Thanks to Blind SA – with legal assistance from SECTION27 – for instituting action in the Minister of Trade, Industry and Competition and Others case in the Gauteng Division of the High Court in Pretoria, and challenging the constitutionality of the current copyright law.

On 7 December 2021, the high court declared the current Copyright Act (45 years old) to be unconstitutional to the extent that it fails to make provision for exceptions that would enable, through the conversion of works, access to such works by persons with visual and print disabilities. The application was unopposed. 

The Constitutional Court confirmed this ruling on 21 September 2022.

This was a very positive outcome and a big step in the right direction to make reading material accessible to persons with visual and print disabilities.

Due to the nature of the case which focused on people with visual and print disabilities only, the court ruling could not be extended to Deaf persons or those with other disabilities.

There is positive news, though.

The South African Copyright Amendment Bill [B13F-2017] was approved by the National Council of Provinces on 26 September 2023, and passed by the Portfolio Committee on Trade and Industry on 14 February 2024. It now awaits approval by the National Assembly plenary and thereafter, assent by the President.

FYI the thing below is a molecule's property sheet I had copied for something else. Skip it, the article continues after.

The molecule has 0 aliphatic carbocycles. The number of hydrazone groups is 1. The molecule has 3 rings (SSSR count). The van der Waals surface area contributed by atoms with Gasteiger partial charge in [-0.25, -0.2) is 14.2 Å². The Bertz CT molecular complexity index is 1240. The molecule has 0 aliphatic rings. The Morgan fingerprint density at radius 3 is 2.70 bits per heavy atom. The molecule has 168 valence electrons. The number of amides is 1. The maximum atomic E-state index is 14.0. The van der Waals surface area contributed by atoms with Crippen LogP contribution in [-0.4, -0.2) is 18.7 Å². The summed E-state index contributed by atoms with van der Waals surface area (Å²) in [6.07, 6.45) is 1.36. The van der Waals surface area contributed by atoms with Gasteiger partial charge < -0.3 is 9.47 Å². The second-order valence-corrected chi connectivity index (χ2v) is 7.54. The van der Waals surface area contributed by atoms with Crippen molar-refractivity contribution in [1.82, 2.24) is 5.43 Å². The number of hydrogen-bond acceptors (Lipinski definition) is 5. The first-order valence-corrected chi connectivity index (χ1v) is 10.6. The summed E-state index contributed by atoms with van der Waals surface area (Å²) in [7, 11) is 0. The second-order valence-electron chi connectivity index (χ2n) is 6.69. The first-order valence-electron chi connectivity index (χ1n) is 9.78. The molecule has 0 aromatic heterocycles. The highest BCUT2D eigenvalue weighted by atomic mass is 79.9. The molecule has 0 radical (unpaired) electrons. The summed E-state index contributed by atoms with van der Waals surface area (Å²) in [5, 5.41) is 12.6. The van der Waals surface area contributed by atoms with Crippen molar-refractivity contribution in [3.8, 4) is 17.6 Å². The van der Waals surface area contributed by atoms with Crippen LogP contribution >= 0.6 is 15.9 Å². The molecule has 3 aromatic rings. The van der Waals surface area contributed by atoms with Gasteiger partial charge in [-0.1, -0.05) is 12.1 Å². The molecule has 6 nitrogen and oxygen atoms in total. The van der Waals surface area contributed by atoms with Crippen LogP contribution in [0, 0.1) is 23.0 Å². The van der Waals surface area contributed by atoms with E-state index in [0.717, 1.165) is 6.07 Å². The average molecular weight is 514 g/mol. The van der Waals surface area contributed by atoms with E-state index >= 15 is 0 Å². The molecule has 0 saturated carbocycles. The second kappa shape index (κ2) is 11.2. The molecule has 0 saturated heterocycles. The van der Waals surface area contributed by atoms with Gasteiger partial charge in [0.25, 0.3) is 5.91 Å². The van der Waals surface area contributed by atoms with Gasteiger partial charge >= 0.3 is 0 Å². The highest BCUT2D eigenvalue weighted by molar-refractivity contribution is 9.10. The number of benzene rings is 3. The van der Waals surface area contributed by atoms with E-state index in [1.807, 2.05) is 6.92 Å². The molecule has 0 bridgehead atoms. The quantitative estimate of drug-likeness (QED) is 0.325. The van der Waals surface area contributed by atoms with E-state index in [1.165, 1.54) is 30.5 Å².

Key solutions

Storbeck believes that the Bill offers key solutions for people with various disabilities, namely accessible formats (Section 19D) and “fair use” (Section 12A), as well as exceptions for education and related purposes (Section 12B-D).

Section 19C for libraries and other memory institutions will also enhance access to material, especially in the digital space, for people with disabilities.

Regarding fair use, Storbeck recalls that as early as 2019, Prof Coenraad Visser argued that the fair use provisions were “an innovative provision, which will not only position South Africa to benefit from the gains of the 4IR… but will also engender social justice within the copyright-based industry and the larger economy”.

Regarding Section 19D, Storbeck explains that “the accessible formats provision goes well past just braille for blind and visually impaired people, and ensures provision for adaptations, captions, translations and conversions into more visual formats for people who cannot read the language of publication (or read at all), as well as for people with dyslexia or other disabilities that prevent them from accessing information, as well as facilitates access for Deaf people who use South African Sign Language (SASL) as their first language.”

Once Parliament approves the Bill, the President is obliged to act in terms of Section 79(1) of the Constitution.

We trust that in the 30th year of our democracy, President Cyril Ramaphosa will sign the Bill that finally restores constitutional rights to people with disabilities, including equality, dignity, access to cultural life, employment, education and lifelong learning, and the right to language.

Until everyone has access to information, how can we truly celebrate Freedom Day on 27 April this year?

Denise Rosemary Nicholson was the Scholarly Communications Librarian at the University of the Witwatersrand. She retired in 2020. Through Scholarly Horizons, a consultancy she founded, Nicholson continues her work in copyright, open access and scholarly communications in the broader community.

This article was first published in Daily Maverick.